Mercedes-Benz and Aston Martin have now officially formalised a new agreement that will see Mercedes raise its stake in Aston to 20 percent in exchange for access to its incumbent electrified powertrains, electronic architecture and its bespoke electric platform. The deal has been in development since the high-profile placement of Canadian businessman Lawrence Stroll at the helm of the financially-stricken Aston Martin earlier this year, now coming to fruition as a crucial lifeline.
The deal stipulates that over the course of the next three years, Aston Martin will gain access to both the new hardware and software in two packages in exchange for a handover of stock, building Mercedes-Benz’s share to a maximum of 20 percent and the placement of a non-executive chairman on Aston’s board by 2023.
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By tapping into Mercedes’ development of these new technologies, it will allow Aston Martin the ability to focus on expanding the model range, confirming that among updating its current front-engined GT and Sports ranges, it will also expand the DBX-line with new derivatives and launch a new mid-engined range previewed by Aston’s hail mary at the 2019 Geneva Motor Show. The move into manufacturing mid-engined supercar will also be reinforced by the rebrand of Racing Point F1 next year to a factory Aston Martin Racing F1 team.
These new lines are planned to be on stream by 2024/25, where the company is forecasting production of 10,000 units, with a £2billion revenue target by the same year. Beyond 2024/25, Aston Martin will then be closer to applying the electric vehicle hardware that Mercedes-Benz will also hand over as part of the deal. The first production models on Merc’s new dedicated EV technology, including high performance AMG models, will be on stream from next year, which will be the next step in an expansion of models beyond that 2024.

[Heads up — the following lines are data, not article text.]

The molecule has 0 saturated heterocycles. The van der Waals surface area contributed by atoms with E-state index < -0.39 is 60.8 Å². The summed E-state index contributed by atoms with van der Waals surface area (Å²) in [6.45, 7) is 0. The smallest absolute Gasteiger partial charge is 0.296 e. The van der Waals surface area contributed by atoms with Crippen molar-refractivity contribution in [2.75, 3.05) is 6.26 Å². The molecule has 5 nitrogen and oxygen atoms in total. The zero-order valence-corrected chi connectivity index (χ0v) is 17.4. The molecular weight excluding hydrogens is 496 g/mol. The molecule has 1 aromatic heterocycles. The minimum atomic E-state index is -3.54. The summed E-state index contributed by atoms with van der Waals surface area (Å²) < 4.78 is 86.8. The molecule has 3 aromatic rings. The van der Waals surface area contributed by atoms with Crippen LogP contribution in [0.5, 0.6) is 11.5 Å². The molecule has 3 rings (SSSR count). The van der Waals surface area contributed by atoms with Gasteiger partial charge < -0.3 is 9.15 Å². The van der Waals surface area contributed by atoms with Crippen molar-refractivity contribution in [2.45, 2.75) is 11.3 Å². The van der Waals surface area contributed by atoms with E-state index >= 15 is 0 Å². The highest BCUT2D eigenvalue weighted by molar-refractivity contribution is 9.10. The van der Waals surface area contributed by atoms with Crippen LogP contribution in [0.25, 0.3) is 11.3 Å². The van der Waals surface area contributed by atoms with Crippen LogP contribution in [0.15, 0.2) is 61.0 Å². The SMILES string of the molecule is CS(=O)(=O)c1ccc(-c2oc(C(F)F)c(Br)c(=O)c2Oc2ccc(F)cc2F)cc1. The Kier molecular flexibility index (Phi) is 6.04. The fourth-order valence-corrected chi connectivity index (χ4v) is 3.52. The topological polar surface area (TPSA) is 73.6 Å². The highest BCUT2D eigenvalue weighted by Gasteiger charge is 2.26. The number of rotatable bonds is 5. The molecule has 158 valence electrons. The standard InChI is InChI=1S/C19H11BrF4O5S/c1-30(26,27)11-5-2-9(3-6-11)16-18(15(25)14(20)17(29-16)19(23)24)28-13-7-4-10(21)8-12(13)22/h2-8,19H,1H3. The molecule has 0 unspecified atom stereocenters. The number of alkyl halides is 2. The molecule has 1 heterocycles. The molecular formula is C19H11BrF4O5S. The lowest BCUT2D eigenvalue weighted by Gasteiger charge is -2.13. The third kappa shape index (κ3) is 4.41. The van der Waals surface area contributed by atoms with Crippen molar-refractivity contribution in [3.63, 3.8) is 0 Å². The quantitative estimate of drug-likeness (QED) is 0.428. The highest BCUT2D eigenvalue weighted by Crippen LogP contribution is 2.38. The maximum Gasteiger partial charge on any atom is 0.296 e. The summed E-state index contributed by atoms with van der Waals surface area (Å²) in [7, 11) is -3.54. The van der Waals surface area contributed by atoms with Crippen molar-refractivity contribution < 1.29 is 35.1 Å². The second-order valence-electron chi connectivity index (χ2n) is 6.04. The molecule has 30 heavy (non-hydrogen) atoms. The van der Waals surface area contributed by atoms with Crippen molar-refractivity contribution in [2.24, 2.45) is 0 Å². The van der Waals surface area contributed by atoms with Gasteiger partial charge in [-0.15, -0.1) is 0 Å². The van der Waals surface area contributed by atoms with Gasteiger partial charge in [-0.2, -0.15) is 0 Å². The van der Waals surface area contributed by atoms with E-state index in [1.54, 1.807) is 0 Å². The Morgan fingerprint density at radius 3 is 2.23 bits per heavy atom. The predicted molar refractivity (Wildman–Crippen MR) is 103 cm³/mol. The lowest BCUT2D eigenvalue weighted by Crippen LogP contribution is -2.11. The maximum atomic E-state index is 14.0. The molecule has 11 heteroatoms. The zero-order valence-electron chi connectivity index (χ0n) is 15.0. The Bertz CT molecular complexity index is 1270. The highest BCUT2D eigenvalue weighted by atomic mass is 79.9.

Merc’s new plug-in hybrid powertrains will also be used in current Aston Martin models like the DBX to appeal to more eco-conscious customers, as no combustion-engined platforms have been specified as part of the deal.
Amongst the new financial conditions, Lawrence Stroll’s takeover has also seen the significant reduction in dealer stock to balance the oversupply that was killing vehicle margins within the network. After a COVID-enforced lockdown, Aston only re-opened its Gaydon manufacturing facility in late August building-to-order.
While the move is unprecedented, signals of Mercedes-Benz taking a larger share of Aston Martin were beginning to show through with the appointment of Tobias Moers as CEO, and the fashion in which he departed AMG after the announcement of his appointment at the top of Aston Martin.
With the threats that all low-volume sports and luxury car manufacturers are currently going through with the expensive and complicated job of electrifying, most have large-scale financial backing from conglomerates partly shielding them from the worst financial hardships. Aston Martin hasn’t had that luxury since its sale by Ford back in the early 2000s, so its extended relationship with Mercedes has certainly come at the right time.